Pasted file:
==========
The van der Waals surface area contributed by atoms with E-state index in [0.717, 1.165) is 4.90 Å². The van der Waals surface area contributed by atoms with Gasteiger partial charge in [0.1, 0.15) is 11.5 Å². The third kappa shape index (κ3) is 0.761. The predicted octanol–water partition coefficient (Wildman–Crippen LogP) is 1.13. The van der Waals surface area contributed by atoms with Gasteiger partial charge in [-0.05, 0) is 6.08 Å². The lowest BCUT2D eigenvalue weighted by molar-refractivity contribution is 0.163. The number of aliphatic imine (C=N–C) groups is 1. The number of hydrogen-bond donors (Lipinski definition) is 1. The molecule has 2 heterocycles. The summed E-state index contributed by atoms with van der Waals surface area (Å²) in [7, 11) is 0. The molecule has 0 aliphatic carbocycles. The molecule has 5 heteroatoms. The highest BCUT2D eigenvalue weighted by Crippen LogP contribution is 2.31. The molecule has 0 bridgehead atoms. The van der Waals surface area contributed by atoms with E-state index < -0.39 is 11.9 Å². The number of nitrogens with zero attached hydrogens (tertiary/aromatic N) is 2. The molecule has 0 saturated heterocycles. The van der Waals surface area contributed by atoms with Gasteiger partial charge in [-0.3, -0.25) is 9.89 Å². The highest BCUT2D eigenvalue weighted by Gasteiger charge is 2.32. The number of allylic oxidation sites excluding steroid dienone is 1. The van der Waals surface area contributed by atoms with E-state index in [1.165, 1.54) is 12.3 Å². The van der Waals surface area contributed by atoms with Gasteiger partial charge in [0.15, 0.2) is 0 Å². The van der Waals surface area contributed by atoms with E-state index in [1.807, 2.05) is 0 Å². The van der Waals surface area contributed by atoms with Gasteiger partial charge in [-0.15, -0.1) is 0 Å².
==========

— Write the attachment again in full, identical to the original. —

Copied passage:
The van der Waals surface area contributed by atoms with E-state index in [0.717, 1.165) is 4.90 Å². The van der Waals surface area contributed by atoms with Gasteiger partial charge in [0.1, 0.15) is 11.5 Å². The third kappa shape index (κ3) is 0.761. The predicted octanol–water partition coefficient (Wildman–Crippen LogP) is 1.13. The van der Waals surface area contributed by atoms with Gasteiger partial charge in [-0.05, 0) is 6.08 Å². The lowest BCUT2D eigenvalue weighted by molar-refractivity contribution is 0.163. The number of aliphatic imine (C=N–C) groups is 1. The number of hydrogen-bond donors (Lipinski definition) is 1. The molecule has 2 heterocycles. The summed E-state index contributed by atoms with van der Waals surface area (Å²) in [7, 11) is 0. The molecule has 0 aliphatic carbocycles. The molecule has 5 heteroatoms. The highest BCUT2D eigenvalue weighted by Crippen LogP contribution is 2.31. The molecule has 0 bridgehead atoms. The van der Waals surface area contributed by atoms with E-state index < -0.39 is 11.9 Å². The number of nitrogens with zero attached hydrogens (tertiary/aromatic N) is 2. The molecule has 0 saturated heterocycles. The van der Waals surface area contributed by atoms with Gasteiger partial charge in [-0.3, -0.25) is 9.89 Å². The highest BCUT2D eigenvalue weighted by Gasteiger charge is 2.32. The number of allylic oxidation sites excluding steroid dienone is 1. The van der Waals surface area contributed by atoms with E-state index in [1.165, 1.54) is 12.3 Å². The van der Waals surface area contributed by atoms with Gasteiger partial charge in [0.15, 0.2) is 0 Å². The van der Waals surface area contributed by atoms with E-state index in [1.807, 2.05) is 0 Å². The van der Waals surface area contributed by atoms with Gasteiger partial charge in [-0.15, -0.1) is 0 Å².